Later in the show, the babyface comes back out and talks to the announcer. He tells the announcer the doctor in the back told him he shouldn’t wrestle at the sports arena. He says that he could permanently injure his leg. But the face looks at the audience and he says, “I made you a promise. I promised I would beat that man. And I’m not one who goes back on promises.” He says he will be at the arena and he’ll beat the villain one way or another.

That’s how you build a program. That’s how you get fans to buy tickets. And that’s how you keep your wrestling promotion from going under.

Return of the Babyface

The WWE defined itself in the ’90’s with it’s "Attitude" re-adjustment. Wrestlers were no longer supermen. They didn’t wear colorful costumes, they didn’t look like they stepped out of comic books. Guys like Hulk Hogan and Randy Savage and Brutus "The Barber" Beefcake had all run down south (to WCW), leaving behind guys like Steve Austin and The Rock. The philosophy was simple: just take the wrestler’s real personality and turn it up to 11. Work rate (what the wrestler actually does in the ring–other than pose and throw punches) became a matter of pride for most top-notch workers. Usually, that sort of thing was reserved for second tier guys: just on the edge of fame, still breaking their asses to get noticed by the crowd.

Stone Cold Steve Austin was the poster boy for the Attitude Era and at the Hall of Fame induction ceremony, he made it very clear he would never come back to the ring. Perhaps the WWE should retire the Attitude Era with him, because what I saw and heard at Wrestlemania XXV was something I did not expect to see.

I saw the return of Ricky "the Dragon" Steamboat.

Steamboat was always a unique case in the world of wrestling. While most perfomers switch between heel and face (bad guy and good guy), he was always a white hat. With his good looks, charisma and work rate, it didn’t make any sense to turn him heel. And did I mention his work rate? You look up any list of the Greatest Matches of All Time and you’ll see his name on at least two of them. Rick Flair called him "the best wrestler I ever worked with." He and Randy Savage stole the show at Wrestlemania III.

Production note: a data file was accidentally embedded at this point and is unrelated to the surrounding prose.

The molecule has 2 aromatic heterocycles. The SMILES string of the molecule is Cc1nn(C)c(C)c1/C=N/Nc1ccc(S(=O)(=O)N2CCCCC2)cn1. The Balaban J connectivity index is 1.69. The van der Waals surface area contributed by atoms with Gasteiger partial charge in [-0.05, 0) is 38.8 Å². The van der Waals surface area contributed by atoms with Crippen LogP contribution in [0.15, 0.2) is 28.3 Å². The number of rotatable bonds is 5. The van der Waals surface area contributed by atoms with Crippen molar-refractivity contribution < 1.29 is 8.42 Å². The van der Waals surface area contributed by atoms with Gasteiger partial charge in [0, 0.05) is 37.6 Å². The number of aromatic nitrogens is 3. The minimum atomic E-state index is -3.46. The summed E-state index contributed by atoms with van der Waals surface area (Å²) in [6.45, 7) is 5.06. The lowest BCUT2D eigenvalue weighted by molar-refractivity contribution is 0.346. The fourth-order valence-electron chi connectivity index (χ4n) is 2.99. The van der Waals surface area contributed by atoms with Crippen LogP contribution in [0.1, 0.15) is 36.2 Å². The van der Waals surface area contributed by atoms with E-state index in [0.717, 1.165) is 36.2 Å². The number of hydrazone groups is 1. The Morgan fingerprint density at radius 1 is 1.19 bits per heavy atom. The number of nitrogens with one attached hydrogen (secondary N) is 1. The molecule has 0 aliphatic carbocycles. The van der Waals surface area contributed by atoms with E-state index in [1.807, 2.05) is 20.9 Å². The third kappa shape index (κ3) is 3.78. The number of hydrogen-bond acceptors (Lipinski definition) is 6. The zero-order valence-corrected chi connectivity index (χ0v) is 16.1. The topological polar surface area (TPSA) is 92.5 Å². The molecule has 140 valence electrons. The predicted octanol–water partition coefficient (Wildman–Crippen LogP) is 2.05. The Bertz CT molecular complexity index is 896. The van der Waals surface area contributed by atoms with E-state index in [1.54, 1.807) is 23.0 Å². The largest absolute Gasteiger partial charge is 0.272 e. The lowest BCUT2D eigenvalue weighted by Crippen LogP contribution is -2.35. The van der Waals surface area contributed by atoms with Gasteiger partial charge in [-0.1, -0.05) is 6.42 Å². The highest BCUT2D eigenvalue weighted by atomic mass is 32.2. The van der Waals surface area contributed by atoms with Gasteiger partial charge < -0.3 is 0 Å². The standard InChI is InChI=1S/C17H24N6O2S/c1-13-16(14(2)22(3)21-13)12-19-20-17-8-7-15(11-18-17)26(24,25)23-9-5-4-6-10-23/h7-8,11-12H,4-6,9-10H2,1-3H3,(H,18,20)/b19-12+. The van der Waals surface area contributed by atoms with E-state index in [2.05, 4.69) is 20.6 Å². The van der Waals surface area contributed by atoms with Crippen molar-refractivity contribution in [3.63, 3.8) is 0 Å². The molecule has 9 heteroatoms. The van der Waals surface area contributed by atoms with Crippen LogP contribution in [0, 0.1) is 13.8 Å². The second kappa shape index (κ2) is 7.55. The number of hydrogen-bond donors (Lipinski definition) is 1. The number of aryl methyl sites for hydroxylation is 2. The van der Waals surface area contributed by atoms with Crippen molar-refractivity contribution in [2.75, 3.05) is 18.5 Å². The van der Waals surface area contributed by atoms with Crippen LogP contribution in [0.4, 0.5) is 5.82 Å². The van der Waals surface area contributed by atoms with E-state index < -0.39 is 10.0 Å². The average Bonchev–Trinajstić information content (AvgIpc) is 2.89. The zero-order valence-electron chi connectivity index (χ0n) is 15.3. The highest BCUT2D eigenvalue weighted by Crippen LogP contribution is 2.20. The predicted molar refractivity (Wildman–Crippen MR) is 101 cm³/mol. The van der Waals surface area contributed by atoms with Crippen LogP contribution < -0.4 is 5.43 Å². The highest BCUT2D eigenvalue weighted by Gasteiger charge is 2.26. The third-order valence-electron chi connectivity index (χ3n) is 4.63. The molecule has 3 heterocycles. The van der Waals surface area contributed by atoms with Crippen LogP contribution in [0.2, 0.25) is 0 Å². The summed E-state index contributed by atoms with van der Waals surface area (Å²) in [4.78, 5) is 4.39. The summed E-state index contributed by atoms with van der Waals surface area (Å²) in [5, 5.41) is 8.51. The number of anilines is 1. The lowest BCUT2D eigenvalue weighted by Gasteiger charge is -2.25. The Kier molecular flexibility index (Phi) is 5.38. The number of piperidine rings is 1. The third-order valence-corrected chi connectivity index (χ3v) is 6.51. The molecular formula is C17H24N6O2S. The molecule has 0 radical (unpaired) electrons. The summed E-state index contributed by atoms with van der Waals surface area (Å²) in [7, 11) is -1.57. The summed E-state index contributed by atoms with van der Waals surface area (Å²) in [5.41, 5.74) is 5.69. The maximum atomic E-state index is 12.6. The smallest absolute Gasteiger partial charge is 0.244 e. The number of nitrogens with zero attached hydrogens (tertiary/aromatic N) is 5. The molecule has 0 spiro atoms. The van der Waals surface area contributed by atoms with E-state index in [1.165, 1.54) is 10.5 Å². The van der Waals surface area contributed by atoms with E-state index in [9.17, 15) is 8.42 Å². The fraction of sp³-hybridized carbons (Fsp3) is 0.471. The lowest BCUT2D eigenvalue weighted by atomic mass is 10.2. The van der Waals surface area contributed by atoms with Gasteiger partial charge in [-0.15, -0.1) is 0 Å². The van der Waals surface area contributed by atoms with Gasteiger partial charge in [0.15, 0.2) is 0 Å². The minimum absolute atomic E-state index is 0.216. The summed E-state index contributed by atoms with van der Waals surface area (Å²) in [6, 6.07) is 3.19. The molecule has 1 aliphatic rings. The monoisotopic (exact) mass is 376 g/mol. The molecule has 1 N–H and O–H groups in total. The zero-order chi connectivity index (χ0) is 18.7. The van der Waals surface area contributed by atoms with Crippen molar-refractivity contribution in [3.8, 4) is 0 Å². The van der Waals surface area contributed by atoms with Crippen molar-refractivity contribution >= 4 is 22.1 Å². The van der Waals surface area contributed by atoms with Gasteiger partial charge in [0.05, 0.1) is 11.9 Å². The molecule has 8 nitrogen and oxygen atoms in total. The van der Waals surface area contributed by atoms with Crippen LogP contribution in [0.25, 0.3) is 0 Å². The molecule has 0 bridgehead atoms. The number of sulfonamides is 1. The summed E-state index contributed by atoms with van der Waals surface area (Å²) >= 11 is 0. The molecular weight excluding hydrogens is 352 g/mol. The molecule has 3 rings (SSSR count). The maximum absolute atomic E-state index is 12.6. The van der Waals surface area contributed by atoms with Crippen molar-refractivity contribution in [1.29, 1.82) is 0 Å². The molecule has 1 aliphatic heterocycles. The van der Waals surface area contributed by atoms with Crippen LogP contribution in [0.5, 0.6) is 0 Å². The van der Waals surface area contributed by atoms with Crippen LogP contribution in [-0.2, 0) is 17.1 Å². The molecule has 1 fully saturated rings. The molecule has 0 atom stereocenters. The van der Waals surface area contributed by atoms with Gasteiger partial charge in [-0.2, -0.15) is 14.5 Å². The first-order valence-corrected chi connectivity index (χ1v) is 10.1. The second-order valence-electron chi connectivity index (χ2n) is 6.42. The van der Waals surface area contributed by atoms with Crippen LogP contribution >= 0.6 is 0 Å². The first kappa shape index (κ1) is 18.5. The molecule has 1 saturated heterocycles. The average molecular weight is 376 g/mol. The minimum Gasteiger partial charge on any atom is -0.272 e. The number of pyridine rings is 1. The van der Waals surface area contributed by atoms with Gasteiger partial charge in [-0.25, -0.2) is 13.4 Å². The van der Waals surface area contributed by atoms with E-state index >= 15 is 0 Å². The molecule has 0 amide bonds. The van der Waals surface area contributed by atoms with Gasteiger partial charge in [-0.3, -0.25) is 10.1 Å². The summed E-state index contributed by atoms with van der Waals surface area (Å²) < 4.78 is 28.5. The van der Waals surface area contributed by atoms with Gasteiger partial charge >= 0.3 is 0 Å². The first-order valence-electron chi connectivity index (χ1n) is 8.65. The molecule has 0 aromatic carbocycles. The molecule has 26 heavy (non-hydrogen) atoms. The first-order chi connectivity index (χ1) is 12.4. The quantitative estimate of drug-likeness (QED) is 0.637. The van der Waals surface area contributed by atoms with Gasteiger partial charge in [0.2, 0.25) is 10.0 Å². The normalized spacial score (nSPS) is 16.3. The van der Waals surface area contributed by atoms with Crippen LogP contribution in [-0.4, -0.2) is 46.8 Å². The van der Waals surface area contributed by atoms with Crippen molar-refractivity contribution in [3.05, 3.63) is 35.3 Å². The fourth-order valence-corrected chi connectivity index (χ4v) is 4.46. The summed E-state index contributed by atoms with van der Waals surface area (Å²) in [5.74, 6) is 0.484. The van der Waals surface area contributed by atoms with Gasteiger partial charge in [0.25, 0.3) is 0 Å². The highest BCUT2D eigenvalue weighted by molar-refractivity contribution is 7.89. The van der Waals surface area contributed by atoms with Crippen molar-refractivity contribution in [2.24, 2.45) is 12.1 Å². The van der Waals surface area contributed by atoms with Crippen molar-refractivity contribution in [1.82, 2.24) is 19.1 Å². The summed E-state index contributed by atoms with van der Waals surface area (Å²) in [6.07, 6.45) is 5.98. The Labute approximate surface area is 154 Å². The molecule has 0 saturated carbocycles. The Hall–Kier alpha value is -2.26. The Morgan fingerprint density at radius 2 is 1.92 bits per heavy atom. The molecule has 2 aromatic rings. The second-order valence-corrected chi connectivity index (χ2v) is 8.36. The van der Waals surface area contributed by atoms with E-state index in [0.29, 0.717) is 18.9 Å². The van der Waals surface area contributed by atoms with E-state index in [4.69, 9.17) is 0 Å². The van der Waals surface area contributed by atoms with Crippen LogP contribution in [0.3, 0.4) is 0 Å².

And last night, he nearly stole Wrestlemania XXV.

At fiftysomething years old, he walked out into the ring and had an amazing four minutes with Chris Jericho. The crowd was chanting, on their feet. The loudest pops of the night came from those four minutes. He did steal the show… until Michaels and Undertaker stole it from him.

The following night, on Raw (I just watched it on Youtube), in a ten man tag match, the crowd was chanting his name. With guys like Rey Mysterio and Chris Jericho and Kane and all the other "superstars" in the ring, the fans wanted Steamboat. They chanted for him. "You’ve still got it," the crowd told him. And "This is awesome!" when he was in the ring, working just a step slower than the Steamboat of the ’80’s, but still working.

This wasn’t just a nostalgia thing. It was watching a guy who knows how to capture a crowd’s attention and hold on to it. A guy who knows how to sell his opponent’s moves. A guy who knows that it takes two to make a match work. The back and forth of the battle.

Damn, he looked fantastic.

Now, I’m not so much of a mark that I don’t know Steamboat probably couldn’t do a full match. But using Steamboat as an on-screen mentor for other wrestlers would be fantastic.

Imagine this. (Fantasy booker time.) Imagine two stables of wrestlers. One managed by Steamboat and the other managed by Flair. Put those two stables against each other. Now, you’ve got what the fans want to see.

Vince McMahon says he listens to the fans. I hope he heard what I heard.